The Programme for Workers Activities is dedicated to responding effectively to the training needs of its participants. It uses a participant-centred approach which encourages the active participation of every course member. It validates trade union experiences brought by participants to the course. And it assists trainers who deliver the technical components of the courses.
Information technologies, audio-visual aids and networked microcomputers connected to the Internet are provided in order to facilitate file sharing, group work and information research for course presentations. Participants are provided with CD-ROMs and information on diskettes that enable them to adapt and develop course materials for their own unions or other labour organisations.
A large variety of teaching methods is used in the Programmes residential training activities such as role-playing, case studies, and simulations. Almost all exercises are developed by dividing participants into small groups (with the exception of final work-plans, which is prepared by individual participants for their own organizations). Reports back to the main group of participants as well as further comments and advice of the trainers are recorded and included in the training packages provided to the participants at the end of the course.
The Programme uses active learning techniques in its courses. These techniques which together make up a participative learning methodology - ensure that course participants are fully involved in their educational experience. Participants are not treated as passive recipients of knowledge but as partners in the design and delivery of courses.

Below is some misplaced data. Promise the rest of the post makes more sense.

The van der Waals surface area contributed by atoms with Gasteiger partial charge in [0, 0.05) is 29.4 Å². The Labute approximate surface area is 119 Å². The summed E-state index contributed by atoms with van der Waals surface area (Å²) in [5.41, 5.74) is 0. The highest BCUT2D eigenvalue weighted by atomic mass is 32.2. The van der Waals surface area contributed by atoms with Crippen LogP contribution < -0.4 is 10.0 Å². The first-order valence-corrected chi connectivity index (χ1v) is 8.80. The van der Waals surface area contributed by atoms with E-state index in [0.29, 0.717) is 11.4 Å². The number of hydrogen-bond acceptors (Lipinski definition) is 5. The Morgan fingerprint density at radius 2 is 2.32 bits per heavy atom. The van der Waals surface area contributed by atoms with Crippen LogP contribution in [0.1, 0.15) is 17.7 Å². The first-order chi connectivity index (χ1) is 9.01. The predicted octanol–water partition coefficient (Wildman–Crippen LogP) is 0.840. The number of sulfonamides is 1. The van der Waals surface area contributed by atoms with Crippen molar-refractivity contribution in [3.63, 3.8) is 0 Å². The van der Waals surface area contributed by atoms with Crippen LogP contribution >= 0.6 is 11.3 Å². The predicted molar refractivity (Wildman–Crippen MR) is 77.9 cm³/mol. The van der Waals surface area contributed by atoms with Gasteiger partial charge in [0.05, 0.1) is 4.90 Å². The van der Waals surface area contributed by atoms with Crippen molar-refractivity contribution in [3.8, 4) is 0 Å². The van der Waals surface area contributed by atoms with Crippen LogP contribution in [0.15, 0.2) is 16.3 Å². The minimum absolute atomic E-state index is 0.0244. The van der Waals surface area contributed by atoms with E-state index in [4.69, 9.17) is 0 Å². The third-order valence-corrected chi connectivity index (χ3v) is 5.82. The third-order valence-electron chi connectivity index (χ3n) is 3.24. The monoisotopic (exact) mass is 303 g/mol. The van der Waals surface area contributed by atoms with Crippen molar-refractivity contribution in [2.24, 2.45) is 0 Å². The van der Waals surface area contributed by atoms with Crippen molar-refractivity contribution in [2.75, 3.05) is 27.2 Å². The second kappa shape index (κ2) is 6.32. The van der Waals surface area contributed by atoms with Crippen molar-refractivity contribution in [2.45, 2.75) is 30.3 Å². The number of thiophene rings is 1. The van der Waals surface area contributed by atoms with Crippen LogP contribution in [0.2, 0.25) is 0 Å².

Active learning methodology is designed to recognise the knowledge participants bring with them to the course. It ensures that the course its objectives, methods and materials takes into account the union experiences of the participants. In a very real sense, the course is built on the foundation provided by those experiences, which are then validated as a critical contribution to the development of the course. In this way active learning is participant-centred, with the trainer assuming the role of a facilitator someone who guides and supports the participants through their learning experiences. Firm and rigid course structures are rejected in favour of flexible course parameters which, at any stage, can be negotiated by the participants and the trainer. Each week of a course includes an evaluation session so that, if need be, it can be re-oriented towards the declared needs and wishes of the participants.